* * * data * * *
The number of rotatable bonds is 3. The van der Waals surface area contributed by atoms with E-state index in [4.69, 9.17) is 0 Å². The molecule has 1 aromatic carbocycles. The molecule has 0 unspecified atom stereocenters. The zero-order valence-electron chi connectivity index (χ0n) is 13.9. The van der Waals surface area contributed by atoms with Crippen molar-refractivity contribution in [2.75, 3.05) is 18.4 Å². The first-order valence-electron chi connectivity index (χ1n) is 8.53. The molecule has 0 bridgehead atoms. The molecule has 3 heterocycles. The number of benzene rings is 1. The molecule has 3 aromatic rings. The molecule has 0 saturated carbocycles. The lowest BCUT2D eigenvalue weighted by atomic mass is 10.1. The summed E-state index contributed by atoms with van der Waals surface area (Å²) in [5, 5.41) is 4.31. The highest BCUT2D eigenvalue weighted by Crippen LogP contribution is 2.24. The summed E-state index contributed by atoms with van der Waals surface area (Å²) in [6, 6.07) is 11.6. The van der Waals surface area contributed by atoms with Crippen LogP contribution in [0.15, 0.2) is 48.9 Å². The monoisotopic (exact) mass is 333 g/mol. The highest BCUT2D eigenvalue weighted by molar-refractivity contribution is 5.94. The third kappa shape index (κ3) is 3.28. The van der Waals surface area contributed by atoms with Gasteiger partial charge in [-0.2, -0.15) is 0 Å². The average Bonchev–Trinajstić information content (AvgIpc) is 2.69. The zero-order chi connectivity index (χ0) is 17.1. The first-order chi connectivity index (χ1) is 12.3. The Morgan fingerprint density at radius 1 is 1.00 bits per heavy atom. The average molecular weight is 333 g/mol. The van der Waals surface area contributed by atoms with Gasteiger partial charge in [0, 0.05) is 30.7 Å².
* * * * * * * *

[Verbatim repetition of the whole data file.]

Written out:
The number of rotatable bonds is 3. The van der Waals surface area contributed by atoms with E-state index in [4.69, 9.17) is 0 Å². The molecule has 1 aromatic carbocycles. The molecule has 0 unspecified atom stereocenters. The zero-order valence-electron chi connectivity index (χ0n) is 13.9. The van der Waals surface area contributed by atoms with Crippen molar-refractivity contribution in [2.75, 3.05) is 18.4 Å². The first-order valence-electron chi connectivity index (χ1n) is 8.53. The molecule has 0 bridgehead atoms. The molecule has 3 heterocycles. The number of benzene rings is 1. The molecule has 3 aromatic rings. The molecule has 0 saturated carbocycles. The lowest BCUT2D eigenvalue weighted by atomic mass is 10.1. The summed E-state index contributed by atoms with van der Waals surface area (Å²) in [5, 5.41) is 4.31. The highest BCUT2D eigenvalue weighted by Crippen LogP contribution is 2.24. The summed E-state index contributed by atoms with van der Waals surface area (Å²) in [6, 6.07) is 11.6. The van der Waals surface area contributed by atoms with Crippen LogP contribution in [0.15, 0.2) is 48.9 Å². The monoisotopic (exact) mass is 333 g/mol. The highest BCUT2D eigenvalue weighted by molar-refractivity contribution is 5.94. The third kappa shape index (κ3) is 3.28. The van der Waals surface area contributed by atoms with Gasteiger partial charge in [-0.2, -0.15) is 0 Å². The average Bonchev–Trinajstić information content (AvgIpc) is 2.69. The zero-order chi connectivity index (χ0) is 17.1. The first-order chi connectivity index (χ1) is 12.3. The Morgan fingerprint density at radius 1 is 1.00 bits per heavy atom. The average molecular weight is 333 g/mol. The van der Waals surface area contributed by atoms with Gasteiger partial charge in [0, 0.05) is 30.7 Å².